The appraisal form has four columns, Subject and three comparables. That is four properties to compare not two.
CMA - same thing, at least three comparables.
If you can't find two more then you have to go upsize, downsize, out of area, or out of time and make adjustments. But you have to find two more. Then you can go back to best comparable and state why its the best comparable and why you are using the data from it to determine the value, and not relying so much on the other two.
Obviously the first factor to consider is their locations. 2nd would be size/number of bedrooms and 3rd would be the condition and amenities. In my market, I am finding that currently it is imperative to focus on sales only as recent as the last 60-90 days instead of the traditional 6 months. Anything beyond 90 days in my market is old information, as we are seeing such a rapid decline.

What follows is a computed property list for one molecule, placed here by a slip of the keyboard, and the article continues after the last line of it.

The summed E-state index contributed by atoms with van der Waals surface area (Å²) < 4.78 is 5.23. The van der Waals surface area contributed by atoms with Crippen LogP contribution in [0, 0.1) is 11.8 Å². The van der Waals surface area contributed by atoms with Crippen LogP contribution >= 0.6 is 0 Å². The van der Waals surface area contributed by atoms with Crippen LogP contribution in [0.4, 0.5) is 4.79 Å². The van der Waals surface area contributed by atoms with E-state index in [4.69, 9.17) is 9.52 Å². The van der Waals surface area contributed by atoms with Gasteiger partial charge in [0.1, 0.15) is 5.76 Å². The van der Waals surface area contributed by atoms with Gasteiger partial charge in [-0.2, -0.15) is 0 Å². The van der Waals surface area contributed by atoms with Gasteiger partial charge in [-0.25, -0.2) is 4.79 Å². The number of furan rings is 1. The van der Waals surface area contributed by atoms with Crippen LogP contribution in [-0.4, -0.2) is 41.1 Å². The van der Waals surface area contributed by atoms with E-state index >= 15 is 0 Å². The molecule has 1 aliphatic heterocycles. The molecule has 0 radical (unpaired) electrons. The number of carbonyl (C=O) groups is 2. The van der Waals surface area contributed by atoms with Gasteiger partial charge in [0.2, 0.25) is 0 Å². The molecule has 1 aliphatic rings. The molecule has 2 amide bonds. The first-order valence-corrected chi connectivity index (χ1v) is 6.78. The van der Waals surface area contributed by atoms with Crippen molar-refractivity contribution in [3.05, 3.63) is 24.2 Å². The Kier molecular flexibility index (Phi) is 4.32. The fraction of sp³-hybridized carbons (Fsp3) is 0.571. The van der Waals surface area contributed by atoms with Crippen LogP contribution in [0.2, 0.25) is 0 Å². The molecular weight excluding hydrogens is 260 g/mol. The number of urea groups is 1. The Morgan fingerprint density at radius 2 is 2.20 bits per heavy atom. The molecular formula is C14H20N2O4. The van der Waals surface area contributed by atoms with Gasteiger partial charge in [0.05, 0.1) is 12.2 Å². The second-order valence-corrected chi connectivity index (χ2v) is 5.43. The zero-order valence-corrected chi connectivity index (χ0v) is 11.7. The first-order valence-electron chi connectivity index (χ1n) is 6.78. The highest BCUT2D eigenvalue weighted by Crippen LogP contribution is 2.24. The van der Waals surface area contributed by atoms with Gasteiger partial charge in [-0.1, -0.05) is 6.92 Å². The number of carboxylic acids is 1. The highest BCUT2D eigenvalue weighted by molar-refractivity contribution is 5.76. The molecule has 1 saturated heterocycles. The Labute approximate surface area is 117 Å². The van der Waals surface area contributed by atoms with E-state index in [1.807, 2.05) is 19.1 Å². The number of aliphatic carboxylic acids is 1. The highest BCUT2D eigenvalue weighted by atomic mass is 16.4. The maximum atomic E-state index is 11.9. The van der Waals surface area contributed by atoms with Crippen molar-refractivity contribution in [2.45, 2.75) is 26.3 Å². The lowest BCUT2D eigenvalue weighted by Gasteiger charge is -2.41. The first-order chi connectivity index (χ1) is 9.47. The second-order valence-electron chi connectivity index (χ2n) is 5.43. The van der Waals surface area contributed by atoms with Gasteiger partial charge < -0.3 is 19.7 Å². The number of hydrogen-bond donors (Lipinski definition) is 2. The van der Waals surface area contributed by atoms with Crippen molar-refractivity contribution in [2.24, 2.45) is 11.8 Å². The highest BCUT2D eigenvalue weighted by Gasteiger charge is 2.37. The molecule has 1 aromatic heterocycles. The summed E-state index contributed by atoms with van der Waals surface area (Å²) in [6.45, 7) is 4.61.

Melissa Mancini, Realtor, CBR, GRI
If you are looking at what needs to be compared without the use of an appraiser, just like the other useful posts so far, everything needs to be considered. The two properties have to be comparable first of all--it's close to impossible to get a reliable comparison if you're comparing two completely different properties in completely different neighborhoods. But if it is comparable, then consider: location, size, bedroom #, bathroom #, upgrades, livable square footage, lot square footage, interior material used, building material used, any necessary repairs, etc. It's a long list that's no doubt! But the more information you have and the more information you can compare, the more accurate your value determination will be. Good luck!